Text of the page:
This is the second post in a series retelling Luise Mühlbach’s Friedrich der Grosse und sein Hof (Frederick the Great and His Court), originally published in serial form in Germany and later reprinted by the Baltimore newspaper Der Deutsche Correspondent in 1858. Special thanks to Jill Fosse from the Libraries’ Division of Digital Systems and Stewardship for providing the translation from German. In the previous post, Jill introduced us to the characters of Miss Catherine Orguelin, daughter of a wealthy merchant, and her fiancé, the heavily indebted Count Rhedern. Catherine says that she and the count need to share an understanding about the nature of their relationship.
January 2, 1858.
Caroline lays it all out for the count. She isn’t deceived by his conventional protestations of love and devotion, although she gives him credit for acting. She knows she’s not young and pretty enough to attract him by herself, but she also knows he’s flat broke and in need of a rich wife. She states frankly that she would do anything to be able to be near the king, with whose nobility, magnificence, benevolence and flashing eyes she fell in love at his coronation. So on that day, she decided to marry one of the courtiers who surrounded the king. Most were married, but Count Rhederer was not, so she went to her father and said,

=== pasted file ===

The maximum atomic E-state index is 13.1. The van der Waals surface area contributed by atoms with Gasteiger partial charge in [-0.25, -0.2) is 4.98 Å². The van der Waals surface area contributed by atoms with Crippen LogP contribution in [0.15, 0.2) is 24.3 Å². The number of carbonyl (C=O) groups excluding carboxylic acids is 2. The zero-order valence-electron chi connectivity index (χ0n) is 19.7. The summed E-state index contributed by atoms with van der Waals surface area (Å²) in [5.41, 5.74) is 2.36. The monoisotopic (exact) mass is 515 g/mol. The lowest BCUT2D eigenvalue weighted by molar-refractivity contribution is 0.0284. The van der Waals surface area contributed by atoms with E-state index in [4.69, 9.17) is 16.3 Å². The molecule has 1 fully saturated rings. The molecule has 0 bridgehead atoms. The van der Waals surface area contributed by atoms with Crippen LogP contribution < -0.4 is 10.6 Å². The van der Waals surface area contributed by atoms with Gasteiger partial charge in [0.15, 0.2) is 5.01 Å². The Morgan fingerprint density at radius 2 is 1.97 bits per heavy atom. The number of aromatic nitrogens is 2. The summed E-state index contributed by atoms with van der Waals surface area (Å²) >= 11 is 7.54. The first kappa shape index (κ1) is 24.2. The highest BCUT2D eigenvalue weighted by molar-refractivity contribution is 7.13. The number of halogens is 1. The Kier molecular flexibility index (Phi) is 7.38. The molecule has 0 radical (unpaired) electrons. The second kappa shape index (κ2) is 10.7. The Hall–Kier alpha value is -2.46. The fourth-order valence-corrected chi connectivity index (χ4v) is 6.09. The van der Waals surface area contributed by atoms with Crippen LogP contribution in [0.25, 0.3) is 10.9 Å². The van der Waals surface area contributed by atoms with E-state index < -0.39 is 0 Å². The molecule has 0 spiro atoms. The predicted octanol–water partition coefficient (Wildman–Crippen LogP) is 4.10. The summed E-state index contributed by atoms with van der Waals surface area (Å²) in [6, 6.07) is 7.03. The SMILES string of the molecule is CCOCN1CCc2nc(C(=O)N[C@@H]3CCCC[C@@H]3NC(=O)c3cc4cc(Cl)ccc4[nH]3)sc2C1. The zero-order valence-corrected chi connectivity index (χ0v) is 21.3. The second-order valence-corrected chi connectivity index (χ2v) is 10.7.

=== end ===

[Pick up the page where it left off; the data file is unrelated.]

“I want to marry Count Rhederer. Buy him for me, the way you recently bought me that gold and diamond Nuremburg jewelry.”
“Very flattering,” murmurs the count.
In addition to her one-million thaler dowry, Caroline’s father will give her another million, which stays in his company but she can draw on the interest. She makes it very clear this is her money to do what she likes with. Maybe she’ll spend it on the count if he behaves, maybe not.
January 4, 1858.
The count is enchanted by the idea of a second million, but Caroline warns him that his 1,000 thaler per month can be withdrawn in an instant if he fails to show respect to her, her father, or his bourgeois friends. He promises to be a good husband and son-in-law. She goes on to remind him that she has bought him and knows his worth but also wants to be treasured and respected by him, and he should never think he has conferred an honor on her by making her his countess. Rather, he has married the only daughter and heir of a millionaire who has paid him for his title and entry to court.
The count is unexpectedly delighted and enchanted to be marrying such a clever, spirited, and piquant wife and is convinced that in the fullness of time he really will fall passionately in love with her. She tells him not to bother since she will never fall in love with him.
Who says romance is dead, eh? Look for upcoming posts from the Historic Maryland Newspapers Project that continue the tale of Caroline and her count.